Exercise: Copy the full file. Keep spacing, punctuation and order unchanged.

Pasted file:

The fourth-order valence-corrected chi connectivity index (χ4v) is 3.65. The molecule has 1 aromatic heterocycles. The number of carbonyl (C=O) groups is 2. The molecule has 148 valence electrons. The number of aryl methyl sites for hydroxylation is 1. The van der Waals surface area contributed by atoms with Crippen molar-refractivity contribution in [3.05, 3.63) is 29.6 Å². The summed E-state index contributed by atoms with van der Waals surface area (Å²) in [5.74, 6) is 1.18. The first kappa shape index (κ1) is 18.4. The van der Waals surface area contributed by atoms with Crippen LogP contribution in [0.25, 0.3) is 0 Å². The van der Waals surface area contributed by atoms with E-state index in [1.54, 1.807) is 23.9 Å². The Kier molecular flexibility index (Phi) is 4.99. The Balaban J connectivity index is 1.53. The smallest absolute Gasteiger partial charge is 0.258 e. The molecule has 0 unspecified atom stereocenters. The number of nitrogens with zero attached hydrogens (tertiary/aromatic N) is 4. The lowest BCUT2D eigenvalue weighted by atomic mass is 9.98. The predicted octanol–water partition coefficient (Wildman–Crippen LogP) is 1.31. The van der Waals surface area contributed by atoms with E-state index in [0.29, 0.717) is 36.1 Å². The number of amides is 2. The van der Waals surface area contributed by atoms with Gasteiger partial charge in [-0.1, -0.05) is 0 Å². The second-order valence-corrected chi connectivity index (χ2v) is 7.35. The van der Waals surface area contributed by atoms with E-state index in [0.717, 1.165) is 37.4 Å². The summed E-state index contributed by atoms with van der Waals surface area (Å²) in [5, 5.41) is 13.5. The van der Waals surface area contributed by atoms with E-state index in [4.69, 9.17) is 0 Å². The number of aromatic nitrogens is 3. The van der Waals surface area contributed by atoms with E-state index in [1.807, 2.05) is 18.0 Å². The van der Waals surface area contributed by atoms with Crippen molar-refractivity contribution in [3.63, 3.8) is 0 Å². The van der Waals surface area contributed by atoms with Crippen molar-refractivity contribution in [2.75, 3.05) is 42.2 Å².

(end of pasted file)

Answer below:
The fourth-order valence-corrected chi connectivity index (χ4v) is 3.65. The molecule has 1 aromatic heterocycles. The number of carbonyl (C=O) groups is 2. The molecule has 148 valence electrons. The number of aryl methyl sites for hydroxylation is 1. The van der Waals surface area contributed by atoms with Crippen molar-refractivity contribution in [3.05, 3.63) is 29.6 Å². The summed E-state index contributed by atoms with van der Waals surface area (Å²) in [5.74, 6) is 1.18. The first kappa shape index (κ1) is 18.4. The van der Waals surface area contributed by atoms with Crippen LogP contribution in [0.25, 0.3) is 0 Å². The van der Waals surface area contributed by atoms with E-state index in [1.54, 1.807) is 23.9 Å². The Kier molecular flexibility index (Phi) is 4.99. The Balaban J connectivity index is 1.53. The smallest absolute Gasteiger partial charge is 0.258 e. The molecule has 0 unspecified atom stereocenters. The number of nitrogens with zero attached hydrogens (tertiary/aromatic N) is 4. The lowest BCUT2D eigenvalue weighted by atomic mass is 9.98. The predicted octanol–water partition coefficient (Wildman–Crippen LogP) is 1.31. The van der Waals surface area contributed by atoms with E-state index in [0.29, 0.717) is 36.1 Å². The number of amides is 2. The van der Waals surface area contributed by atoms with Gasteiger partial charge in [-0.1, -0.05) is 0 Å². The second-order valence-corrected chi connectivity index (χ2v) is 7.35. The van der Waals surface area contributed by atoms with E-state index in [0.717, 1.165) is 37.4 Å². The summed E-state index contributed by atoms with van der Waals surface area (Å²) in [5, 5.41) is 13.5. The van der Waals surface area contributed by atoms with E-state index in [4.69, 9.17) is 0 Å². The number of aromatic nitrogens is 3. The van der Waals surface area contributed by atoms with E-state index in [1.807, 2.05) is 18.0 Å². The van der Waals surface area contributed by atoms with Crippen molar-refractivity contribution in [3.63, 3.8) is 0 Å². The van der Waals surface area contributed by atoms with Crippen molar-refractivity contribution in [2.75, 3.05) is 42.2 Å².